This should be a must-read before ever submitting a session abstract...
Jul 28, 2013
I've been a speaker at conferences over the last decade, and I've also helped organize various gatherings. I've been both on the submitting and the receiving end of session abstracts. As I read Propose, Prepare, Present: How to become a successful, effective, and popular speaker at industry conferences by Alistair Croll, the one word that kept going through my mind was "YES!" If you are at all interested in learning how to be a conference speaker, you owe it to yourself to get this book and take it to heart.
Contents: The Conference Industry; From Idea to Stage - A Conference Timeline; What Organizers Are Looking For; Some Thoughts on Superb Presentations; But How Do I Make Money?; Further Reading
Most books on "public speaking" (is there such a thing as "private speaking"?) focus on the mechanics and techniques of standing on stage in front of an audience and delivering a presentation. Where this book differs (and shines) is that it covers the "how do I get up on stage" process. If you want to speak at a conference, it's likely you'll have to submit a session abstract. There are right and wrong ways to do that, and there are things that you can do that will either endear you to the conference organizers or blacklist you from ever getting a speakers slot. You have to make a serious effort in preparing and "presenting" your session abstract, just as you do in preparing your material (especially if you are not a known commodity to the conference organizers). Just because you're convinced that your material *has* to be included doesn't mean that the organizers will. You have to sell your session as well as yourself. Croll presents a behind-the-scenes (and accurate) look at what goes on prior to the point of you getting your acceptance or rejection email.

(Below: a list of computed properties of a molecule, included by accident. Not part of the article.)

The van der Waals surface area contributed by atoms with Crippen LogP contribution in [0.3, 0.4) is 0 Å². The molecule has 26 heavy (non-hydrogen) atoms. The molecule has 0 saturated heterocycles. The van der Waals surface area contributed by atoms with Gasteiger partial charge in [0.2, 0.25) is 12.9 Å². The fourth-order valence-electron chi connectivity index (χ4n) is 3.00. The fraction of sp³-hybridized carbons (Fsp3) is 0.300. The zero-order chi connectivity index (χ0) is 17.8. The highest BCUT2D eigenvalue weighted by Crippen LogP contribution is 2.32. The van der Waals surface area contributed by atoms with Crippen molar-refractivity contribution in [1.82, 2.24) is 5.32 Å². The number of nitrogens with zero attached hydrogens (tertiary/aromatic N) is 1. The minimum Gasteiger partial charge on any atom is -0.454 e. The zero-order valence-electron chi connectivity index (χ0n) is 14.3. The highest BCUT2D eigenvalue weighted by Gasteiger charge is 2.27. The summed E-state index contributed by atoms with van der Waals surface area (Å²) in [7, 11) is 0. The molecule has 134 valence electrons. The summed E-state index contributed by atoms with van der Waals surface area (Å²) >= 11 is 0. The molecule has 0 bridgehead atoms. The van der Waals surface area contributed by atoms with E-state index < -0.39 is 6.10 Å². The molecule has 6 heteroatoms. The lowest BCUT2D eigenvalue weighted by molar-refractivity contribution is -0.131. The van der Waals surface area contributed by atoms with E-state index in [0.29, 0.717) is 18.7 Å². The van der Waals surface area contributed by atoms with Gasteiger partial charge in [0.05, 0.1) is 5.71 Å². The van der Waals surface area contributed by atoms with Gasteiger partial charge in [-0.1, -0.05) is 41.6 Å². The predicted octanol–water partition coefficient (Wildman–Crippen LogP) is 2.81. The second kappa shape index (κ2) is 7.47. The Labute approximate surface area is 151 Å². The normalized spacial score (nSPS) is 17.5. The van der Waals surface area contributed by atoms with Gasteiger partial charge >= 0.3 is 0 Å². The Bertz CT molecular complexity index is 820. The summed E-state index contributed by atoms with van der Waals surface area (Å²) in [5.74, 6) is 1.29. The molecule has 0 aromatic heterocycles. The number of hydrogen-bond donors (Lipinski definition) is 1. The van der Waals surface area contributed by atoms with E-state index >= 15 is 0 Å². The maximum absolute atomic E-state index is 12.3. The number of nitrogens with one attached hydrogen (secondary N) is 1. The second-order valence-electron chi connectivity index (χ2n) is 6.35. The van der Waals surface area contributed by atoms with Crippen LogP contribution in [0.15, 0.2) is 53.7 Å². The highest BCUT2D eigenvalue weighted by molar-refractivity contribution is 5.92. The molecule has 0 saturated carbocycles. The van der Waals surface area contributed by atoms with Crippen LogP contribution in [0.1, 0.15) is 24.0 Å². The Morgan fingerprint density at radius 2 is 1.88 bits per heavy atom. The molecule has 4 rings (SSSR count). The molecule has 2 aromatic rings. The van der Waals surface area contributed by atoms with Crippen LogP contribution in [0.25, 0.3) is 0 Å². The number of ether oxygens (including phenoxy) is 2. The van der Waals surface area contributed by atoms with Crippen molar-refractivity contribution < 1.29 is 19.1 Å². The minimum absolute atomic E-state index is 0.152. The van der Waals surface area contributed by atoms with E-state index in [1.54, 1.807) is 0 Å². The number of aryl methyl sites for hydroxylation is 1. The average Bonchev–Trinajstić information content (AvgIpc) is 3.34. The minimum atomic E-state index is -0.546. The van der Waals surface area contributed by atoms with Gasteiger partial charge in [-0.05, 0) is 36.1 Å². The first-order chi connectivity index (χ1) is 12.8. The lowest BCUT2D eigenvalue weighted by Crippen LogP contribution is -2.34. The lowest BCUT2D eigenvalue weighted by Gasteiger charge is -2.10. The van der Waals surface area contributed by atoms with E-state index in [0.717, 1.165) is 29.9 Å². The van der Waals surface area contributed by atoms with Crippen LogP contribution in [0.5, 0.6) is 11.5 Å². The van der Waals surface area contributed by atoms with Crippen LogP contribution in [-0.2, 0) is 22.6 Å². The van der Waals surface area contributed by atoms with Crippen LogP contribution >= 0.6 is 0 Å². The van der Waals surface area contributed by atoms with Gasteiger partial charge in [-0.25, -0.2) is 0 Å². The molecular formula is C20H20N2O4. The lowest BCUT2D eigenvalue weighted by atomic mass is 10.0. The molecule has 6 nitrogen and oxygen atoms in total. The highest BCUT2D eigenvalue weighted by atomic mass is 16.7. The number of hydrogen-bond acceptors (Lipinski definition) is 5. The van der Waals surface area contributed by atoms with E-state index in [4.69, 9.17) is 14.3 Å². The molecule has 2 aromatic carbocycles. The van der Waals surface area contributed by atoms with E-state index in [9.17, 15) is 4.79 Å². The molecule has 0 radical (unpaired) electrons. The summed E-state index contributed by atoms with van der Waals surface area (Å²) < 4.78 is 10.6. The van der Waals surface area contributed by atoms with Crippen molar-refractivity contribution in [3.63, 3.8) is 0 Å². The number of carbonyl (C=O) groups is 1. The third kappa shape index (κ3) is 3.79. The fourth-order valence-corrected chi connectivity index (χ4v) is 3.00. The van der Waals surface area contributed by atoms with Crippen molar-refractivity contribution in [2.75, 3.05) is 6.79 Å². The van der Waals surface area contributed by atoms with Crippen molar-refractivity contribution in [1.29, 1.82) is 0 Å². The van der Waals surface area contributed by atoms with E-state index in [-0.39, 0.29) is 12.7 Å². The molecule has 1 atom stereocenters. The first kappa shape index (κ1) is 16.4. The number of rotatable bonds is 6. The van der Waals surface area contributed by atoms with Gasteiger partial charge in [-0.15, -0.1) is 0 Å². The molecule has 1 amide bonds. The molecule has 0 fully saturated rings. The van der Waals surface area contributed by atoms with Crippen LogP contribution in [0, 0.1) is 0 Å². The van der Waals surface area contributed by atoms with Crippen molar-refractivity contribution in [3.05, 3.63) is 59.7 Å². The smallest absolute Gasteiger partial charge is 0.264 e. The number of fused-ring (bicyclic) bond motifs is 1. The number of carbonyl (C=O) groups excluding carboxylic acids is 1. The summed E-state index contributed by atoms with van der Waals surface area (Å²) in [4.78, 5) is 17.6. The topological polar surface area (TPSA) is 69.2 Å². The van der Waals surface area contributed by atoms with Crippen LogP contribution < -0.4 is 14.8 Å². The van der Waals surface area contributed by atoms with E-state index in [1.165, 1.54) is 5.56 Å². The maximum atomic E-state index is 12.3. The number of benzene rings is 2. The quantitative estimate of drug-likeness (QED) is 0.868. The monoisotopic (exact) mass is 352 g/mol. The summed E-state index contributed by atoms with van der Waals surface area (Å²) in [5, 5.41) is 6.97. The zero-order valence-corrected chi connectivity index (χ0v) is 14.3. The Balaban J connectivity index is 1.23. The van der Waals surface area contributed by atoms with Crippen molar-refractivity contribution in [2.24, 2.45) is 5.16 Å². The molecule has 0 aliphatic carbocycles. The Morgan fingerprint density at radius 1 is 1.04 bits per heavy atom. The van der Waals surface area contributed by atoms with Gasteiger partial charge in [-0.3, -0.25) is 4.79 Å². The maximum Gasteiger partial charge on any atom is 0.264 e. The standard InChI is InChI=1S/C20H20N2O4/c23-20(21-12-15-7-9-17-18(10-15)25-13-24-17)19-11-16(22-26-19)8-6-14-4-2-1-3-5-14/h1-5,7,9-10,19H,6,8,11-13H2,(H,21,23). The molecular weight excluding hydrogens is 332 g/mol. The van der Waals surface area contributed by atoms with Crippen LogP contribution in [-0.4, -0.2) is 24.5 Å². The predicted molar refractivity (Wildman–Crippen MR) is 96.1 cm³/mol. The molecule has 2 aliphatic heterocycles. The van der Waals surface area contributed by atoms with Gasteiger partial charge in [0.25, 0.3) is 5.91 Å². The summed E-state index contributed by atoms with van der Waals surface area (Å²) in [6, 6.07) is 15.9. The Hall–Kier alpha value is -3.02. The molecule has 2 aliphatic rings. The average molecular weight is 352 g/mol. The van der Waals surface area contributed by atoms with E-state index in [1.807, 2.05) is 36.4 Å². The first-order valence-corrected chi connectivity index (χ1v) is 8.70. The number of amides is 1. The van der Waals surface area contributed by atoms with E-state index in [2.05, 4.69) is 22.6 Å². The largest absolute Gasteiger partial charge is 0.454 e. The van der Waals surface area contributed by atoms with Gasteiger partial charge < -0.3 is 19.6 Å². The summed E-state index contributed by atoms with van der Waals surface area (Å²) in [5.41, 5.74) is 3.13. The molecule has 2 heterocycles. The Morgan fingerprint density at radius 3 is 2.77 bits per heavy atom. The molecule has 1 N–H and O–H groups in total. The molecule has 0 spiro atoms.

Propose, Prepare, Present is not a very big book. Amazon says 80 pages but it's actually closer to 60. It won't take very long to read, but everything in here is dead-on in terms of what you need to do and not do. I've been in the position of looking at 100+ abstracts for ten session slots. I've done the exact same things as Alistair when it comes to weeding out 80% of the submissions. And I can also tell you that his "Eleven Things That Will Get You Rejected" should be required reading before anyone submits an abstract. Conference organizers *do* have very long memories, and they *do* talk to other organizers. You don't want to end up on their blacklist, and it's easier to do than you might think.
If you're serious about speaking at a conference, include Propose, Prepare, Present on your list of reading material. It will up your odds in getting selected, and it will definitely lower your odds of making a mistake that could put a stop to your speaking career before it ever gets started.
Thomas Duff, aka "Duffbert", is a long-time member of the Lotus community. He's primarily focused on the development side of the Notes/Domino environment, currently working for a large insurance … more